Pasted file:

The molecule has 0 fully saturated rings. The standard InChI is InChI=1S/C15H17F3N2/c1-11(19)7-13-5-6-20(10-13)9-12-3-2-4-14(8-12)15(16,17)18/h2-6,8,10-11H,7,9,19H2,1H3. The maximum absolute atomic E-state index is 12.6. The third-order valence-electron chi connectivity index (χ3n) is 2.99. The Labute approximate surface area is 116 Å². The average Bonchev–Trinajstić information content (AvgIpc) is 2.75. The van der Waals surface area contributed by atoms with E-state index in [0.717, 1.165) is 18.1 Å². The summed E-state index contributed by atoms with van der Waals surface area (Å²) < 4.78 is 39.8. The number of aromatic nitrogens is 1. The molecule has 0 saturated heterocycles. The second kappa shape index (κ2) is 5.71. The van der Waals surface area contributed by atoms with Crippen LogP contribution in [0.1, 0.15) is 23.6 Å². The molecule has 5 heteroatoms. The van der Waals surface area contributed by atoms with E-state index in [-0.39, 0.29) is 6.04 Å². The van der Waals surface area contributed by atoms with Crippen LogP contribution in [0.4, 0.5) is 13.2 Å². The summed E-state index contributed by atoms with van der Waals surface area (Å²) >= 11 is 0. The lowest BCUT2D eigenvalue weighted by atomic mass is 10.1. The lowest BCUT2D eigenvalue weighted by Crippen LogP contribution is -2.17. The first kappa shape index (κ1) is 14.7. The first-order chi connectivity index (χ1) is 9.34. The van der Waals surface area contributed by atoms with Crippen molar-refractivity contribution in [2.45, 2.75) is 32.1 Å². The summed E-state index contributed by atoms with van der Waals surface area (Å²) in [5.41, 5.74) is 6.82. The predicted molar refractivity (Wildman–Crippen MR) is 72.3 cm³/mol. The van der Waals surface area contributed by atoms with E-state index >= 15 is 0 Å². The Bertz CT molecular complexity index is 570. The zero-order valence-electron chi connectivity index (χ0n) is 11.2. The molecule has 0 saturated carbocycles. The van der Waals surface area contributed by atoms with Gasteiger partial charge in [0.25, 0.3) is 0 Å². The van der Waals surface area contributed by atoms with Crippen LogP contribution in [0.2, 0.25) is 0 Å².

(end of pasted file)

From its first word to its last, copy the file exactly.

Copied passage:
The molecule has 0 fully saturated rings. The standard InChI is InChI=1S/C15H17F3N2/c1-11(19)7-13-5-6-20(10-13)9-12-3-2-4-14(8-12)15(16,17)18/h2-6,8,10-11H,7,9,19H2,1H3. The maximum absolute atomic E-state index is 12.6. The third-order valence-electron chi connectivity index (χ3n) is 2.99. The Labute approximate surface area is 116 Å². The average Bonchev–Trinajstić information content (AvgIpc) is 2.75. The van der Waals surface area contributed by atoms with E-state index in [0.717, 1.165) is 18.1 Å². The summed E-state index contributed by atoms with van der Waals surface area (Å²) < 4.78 is 39.8. The number of aromatic nitrogens is 1. The molecule has 0 saturated heterocycles. The second kappa shape index (κ2) is 5.71. The van der Waals surface area contributed by atoms with Crippen LogP contribution in [0.1, 0.15) is 23.6 Å². The molecule has 5 heteroatoms. The van der Waals surface area contributed by atoms with E-state index in [-0.39, 0.29) is 6.04 Å². The van der Waals surface area contributed by atoms with Crippen LogP contribution in [0.4, 0.5) is 13.2 Å². The summed E-state index contributed by atoms with van der Waals surface area (Å²) >= 11 is 0. The lowest BCUT2D eigenvalue weighted by atomic mass is 10.1. The lowest BCUT2D eigenvalue weighted by Crippen LogP contribution is -2.17. The first kappa shape index (κ1) is 14.7. The first-order chi connectivity index (χ1) is 9.34. The van der Waals surface area contributed by atoms with Crippen molar-refractivity contribution in [2.45, 2.75) is 32.1 Å². The summed E-state index contributed by atoms with van der Waals surface area (Å²) in [5.41, 5.74) is 6.82. The predicted molar refractivity (Wildman–Crippen MR) is 72.3 cm³/mol. The van der Waals surface area contributed by atoms with E-state index >= 15 is 0 Å². The Bertz CT molecular complexity index is 570. The zero-order valence-electron chi connectivity index (χ0n) is 11.2. The molecule has 0 saturated carbocycles. The van der Waals surface area contributed by atoms with Gasteiger partial charge in [0.25, 0.3) is 0 Å². The van der Waals surface area contributed by atoms with Crippen LogP contribution in [0.2, 0.25) is 0 Å².